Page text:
Larry Osterman's WebLog

Confessions of an Old Fogey
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Curvy Volumes

Curvy Volumes

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Silly story.

Way back when I first joined the audio team, Steve Ball (the PM for the team) showed up for work one day with his SPL meter.  It seems he'd gone home and used his SPL meter to measure the output of the speakers.  Much to his surprise, the volume curve generated by the volume control wasn't linear.  It was almost worse than that - on some devices it was exponential, on others it was logarithmic.

The problem ended up being buried deep inside the XP audio stack, and was ultimately caused by an impedance mismatch between the various audio APIs.  Some of them expressed volume in 1/65535th of a dB, others expressed volume in unspecified units between 0 and 65535, still others represented volume as unspecified units between 0 and 255.

In this case, the volume control used by the UX was using the mixer APIs, which represented volume as a number between 0 and 65535 (with no indication of scaling).  The audio stack converted that number to a dB value, but it was doing the correction inaccurately, resulting in a logarithmic volume curve - the volume control was very hot (active) at the bottom of the volume scale, but cold (inactive) at the top of the scale - basically you got a lot of volume change at the bottom of the curve, and very little at the top. 

Making matters worse, some audio drivers decided that even though they were being told a specific attenuation value (in dB), they would ignore that value and interpret the dB value as if it represented a linear volume (remember that dB is a logarithmic scale - a 6dB reduction in volume represents a 50% reduction in signal amplitude).  I actually have a set of USB speakers in my office that has an exponential(!) volume curve - it's flat at the bottom and active at the top.

For XP SP2, we added the ability for an OEM to provide a volume curve that can be used to control the curve that was used for the various audio APIs, that helped a great deal.

For Vista, we decided to fix this for once and for all.  First off, we declared the units associated with all of our volume APIs - the stream volume, simple volume, and channel volume all represent volume as a floating point amplitude scalar ranging from 0.0 to 1.0.  Since amplitude scalars map directly to dB (dB=20*log10(scalar), scalar=10^(dB/20)), this essentially means that the stream, simple and channel volumes represent volume in dB.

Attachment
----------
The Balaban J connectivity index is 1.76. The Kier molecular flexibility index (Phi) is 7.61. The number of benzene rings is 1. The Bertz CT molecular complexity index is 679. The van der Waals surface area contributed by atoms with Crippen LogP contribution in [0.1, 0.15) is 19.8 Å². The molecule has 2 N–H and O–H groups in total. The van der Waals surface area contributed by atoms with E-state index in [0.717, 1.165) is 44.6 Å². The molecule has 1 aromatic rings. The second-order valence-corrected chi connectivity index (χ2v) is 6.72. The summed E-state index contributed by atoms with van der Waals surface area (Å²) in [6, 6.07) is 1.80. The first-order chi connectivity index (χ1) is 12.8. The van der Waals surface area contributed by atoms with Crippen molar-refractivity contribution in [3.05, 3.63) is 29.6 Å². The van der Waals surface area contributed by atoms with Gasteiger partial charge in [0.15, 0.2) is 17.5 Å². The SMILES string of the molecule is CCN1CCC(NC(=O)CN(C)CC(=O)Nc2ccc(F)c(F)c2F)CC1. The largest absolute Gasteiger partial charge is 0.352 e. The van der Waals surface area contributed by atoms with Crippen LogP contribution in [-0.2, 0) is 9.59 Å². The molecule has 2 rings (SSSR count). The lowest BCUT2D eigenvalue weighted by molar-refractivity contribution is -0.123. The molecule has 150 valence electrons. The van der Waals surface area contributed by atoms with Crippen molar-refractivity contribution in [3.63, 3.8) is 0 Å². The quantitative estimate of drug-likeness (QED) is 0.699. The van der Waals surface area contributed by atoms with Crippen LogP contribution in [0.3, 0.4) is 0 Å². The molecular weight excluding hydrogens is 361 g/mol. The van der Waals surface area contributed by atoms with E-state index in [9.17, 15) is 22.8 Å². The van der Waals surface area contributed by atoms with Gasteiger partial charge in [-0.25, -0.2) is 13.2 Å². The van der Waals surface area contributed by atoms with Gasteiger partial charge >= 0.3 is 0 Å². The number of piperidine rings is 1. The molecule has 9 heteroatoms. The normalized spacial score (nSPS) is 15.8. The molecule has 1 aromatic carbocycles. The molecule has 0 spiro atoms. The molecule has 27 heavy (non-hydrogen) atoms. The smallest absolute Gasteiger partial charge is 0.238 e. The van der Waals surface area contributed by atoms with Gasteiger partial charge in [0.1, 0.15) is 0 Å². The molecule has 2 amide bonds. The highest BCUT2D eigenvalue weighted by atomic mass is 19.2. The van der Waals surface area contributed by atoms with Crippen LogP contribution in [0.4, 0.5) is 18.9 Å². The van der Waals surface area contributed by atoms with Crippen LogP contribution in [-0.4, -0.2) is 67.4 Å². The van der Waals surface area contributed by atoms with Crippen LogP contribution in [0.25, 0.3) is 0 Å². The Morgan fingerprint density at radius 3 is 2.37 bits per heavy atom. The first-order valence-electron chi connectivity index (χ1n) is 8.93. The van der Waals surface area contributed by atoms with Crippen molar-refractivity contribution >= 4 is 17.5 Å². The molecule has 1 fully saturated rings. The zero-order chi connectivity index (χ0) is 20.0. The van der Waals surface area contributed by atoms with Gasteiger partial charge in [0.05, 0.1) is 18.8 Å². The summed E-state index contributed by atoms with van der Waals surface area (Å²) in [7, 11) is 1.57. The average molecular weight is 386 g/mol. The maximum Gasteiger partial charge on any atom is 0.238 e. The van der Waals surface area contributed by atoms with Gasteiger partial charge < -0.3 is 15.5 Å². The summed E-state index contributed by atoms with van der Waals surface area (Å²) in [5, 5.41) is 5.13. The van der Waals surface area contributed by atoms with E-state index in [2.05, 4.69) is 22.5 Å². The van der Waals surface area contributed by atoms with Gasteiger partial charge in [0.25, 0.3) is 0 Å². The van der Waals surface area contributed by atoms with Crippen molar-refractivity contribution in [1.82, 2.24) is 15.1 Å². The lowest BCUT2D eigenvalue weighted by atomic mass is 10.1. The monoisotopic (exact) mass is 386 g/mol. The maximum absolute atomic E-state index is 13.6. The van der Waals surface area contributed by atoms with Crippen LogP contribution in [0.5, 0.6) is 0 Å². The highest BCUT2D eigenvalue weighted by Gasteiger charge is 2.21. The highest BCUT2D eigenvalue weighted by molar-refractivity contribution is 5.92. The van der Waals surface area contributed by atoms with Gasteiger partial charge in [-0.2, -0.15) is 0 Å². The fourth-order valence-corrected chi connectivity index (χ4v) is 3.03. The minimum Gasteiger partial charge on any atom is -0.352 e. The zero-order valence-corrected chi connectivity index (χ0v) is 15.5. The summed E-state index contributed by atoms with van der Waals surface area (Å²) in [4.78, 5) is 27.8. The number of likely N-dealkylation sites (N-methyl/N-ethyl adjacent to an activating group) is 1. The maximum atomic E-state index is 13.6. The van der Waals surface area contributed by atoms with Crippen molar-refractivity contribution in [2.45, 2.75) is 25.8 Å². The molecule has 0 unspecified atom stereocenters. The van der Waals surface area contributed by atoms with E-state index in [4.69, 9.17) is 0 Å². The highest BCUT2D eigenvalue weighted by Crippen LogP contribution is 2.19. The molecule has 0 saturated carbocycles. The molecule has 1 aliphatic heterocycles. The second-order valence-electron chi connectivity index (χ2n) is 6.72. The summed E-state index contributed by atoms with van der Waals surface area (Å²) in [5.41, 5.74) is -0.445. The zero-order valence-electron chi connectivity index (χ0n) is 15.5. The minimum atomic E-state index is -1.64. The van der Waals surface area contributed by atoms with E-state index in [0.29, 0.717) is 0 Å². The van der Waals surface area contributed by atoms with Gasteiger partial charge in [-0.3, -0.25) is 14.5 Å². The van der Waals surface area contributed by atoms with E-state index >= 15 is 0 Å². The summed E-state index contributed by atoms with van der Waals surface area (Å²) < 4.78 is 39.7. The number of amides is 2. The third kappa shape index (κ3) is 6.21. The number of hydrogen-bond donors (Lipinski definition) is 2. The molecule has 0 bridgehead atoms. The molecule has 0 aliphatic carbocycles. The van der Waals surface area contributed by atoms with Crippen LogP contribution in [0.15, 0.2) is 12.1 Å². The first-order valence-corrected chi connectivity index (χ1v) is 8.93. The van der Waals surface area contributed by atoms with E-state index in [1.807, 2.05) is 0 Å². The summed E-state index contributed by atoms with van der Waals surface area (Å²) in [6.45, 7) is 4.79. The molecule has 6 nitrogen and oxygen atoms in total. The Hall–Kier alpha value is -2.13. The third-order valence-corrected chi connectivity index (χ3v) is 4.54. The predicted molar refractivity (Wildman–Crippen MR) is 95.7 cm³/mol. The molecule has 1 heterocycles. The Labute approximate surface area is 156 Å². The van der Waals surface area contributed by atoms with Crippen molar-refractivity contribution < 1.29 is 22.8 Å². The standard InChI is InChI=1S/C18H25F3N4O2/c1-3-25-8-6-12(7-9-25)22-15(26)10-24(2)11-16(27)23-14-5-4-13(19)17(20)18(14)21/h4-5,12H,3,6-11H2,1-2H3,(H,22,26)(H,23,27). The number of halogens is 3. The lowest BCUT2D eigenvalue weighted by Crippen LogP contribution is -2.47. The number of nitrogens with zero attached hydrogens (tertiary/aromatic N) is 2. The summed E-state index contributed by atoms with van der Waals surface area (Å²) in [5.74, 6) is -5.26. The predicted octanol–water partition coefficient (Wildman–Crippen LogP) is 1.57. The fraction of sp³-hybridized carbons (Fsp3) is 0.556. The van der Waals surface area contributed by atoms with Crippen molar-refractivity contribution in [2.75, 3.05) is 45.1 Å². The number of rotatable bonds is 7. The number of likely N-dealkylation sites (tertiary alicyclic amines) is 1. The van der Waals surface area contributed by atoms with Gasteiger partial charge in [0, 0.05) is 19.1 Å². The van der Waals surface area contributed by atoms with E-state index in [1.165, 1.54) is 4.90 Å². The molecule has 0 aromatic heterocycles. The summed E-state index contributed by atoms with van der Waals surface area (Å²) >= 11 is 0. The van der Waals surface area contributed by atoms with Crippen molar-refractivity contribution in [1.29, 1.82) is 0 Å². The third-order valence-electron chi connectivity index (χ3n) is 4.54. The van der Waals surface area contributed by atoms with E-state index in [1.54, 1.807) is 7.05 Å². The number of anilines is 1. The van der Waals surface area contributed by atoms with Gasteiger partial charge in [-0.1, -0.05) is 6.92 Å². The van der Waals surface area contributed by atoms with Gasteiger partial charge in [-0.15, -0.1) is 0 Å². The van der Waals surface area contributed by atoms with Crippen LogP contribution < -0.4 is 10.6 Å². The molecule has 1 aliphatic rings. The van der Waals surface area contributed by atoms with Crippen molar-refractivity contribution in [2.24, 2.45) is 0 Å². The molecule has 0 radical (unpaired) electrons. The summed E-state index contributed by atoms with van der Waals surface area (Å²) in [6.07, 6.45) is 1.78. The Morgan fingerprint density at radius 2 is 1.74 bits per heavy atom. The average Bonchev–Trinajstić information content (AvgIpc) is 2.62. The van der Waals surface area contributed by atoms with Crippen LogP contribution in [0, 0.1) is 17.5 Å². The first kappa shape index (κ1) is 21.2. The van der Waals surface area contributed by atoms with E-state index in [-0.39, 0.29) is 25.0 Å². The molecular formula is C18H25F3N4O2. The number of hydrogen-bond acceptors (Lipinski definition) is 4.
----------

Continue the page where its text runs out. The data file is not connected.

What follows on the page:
For the endpoint volume APIs, there are two variants of each of the APIs - there's a dB version which takes input in dB, and there's a "scalar" version which takes a linear floating point value between 0.0 and 1.0[1].  The "scalar" version is intended for applications that want to implement a master volume control because it provides a linear function that maps nicely to a position slider.  The other nice thing about the "scalar" version of the endpoint volume APIs is that it provides a volume taper that gives a linear volume experience for audio devices that correctly handle volume dB. 

You can see the effect of this taper in Vista.  Start the sounds control panel.  On the sounds control panel, select properties on your default playback device, then select the "levels" tab.  Right click on the number in the volume control (the top slider), and select "decibels".  That instructs the volume control to represent the slider position in dB.  Now start the volume mixer.  Go to the master volume and set the slider position to 50% (there's a convenient tick in the slider at that location).  You'll notice that the slider in the speakers properties page is somewhat below the 50% value[2]. 

 

Btw, if you're into audio geeky fun, it can be interesting playing with the volume sliders for various applications seeing if their volume control implements a linear or a logarithmic curve.  Now that I'm aware of the issue, I find it fascinating to see how many applications get this "wrong".

 

[1] For audio geeks out there, yeah, we know this looks stupid - the API indicates that it takes an amplitude scalar but it actually takes a slider position, we know that :(.

[2] This won't work on some machines - if your machine doesn't have a hardware volume control, then you won't have a volume control on the speakers property page (my laptop is a good example of this - it doesn't have a hardware volume control).

  • "Start the sounds control panel.  On the sounds control panel, select properties on your default playback device, then select the "levels" tab.  Right click on the number in the volume control (the top slider), and select "decibels"."

    When instructions get crazy like that, a screenshot of at least the last step helps a bunch.

  • "Start the sounds control panel.  On the sounds control panel, select properties on your default playback device, then select the "levels" tab.  Right click on the number in the volume control (the top slider), and select "decibels"."

    When instructions get crazy like that, a screenshot of at least the last step helps a bunch.

  • I'm not surprised at all. I had to write something similar for Soundcraft far too many years ago with a lookup table. I seem to recall that typical faders follow a linear law but the soundcraft ones had a different rule the alps website has a pdf here:

    http://www3.alps.co.jp/WebObjects/catalog.woa/PDF/E/Potentiometer/SlideMixers/RSN1M/RSN1M.PDF

    which shows (on page5) at least two of the options available other than straight forward linear law. (I think the mixer electronics effectively make the law log)

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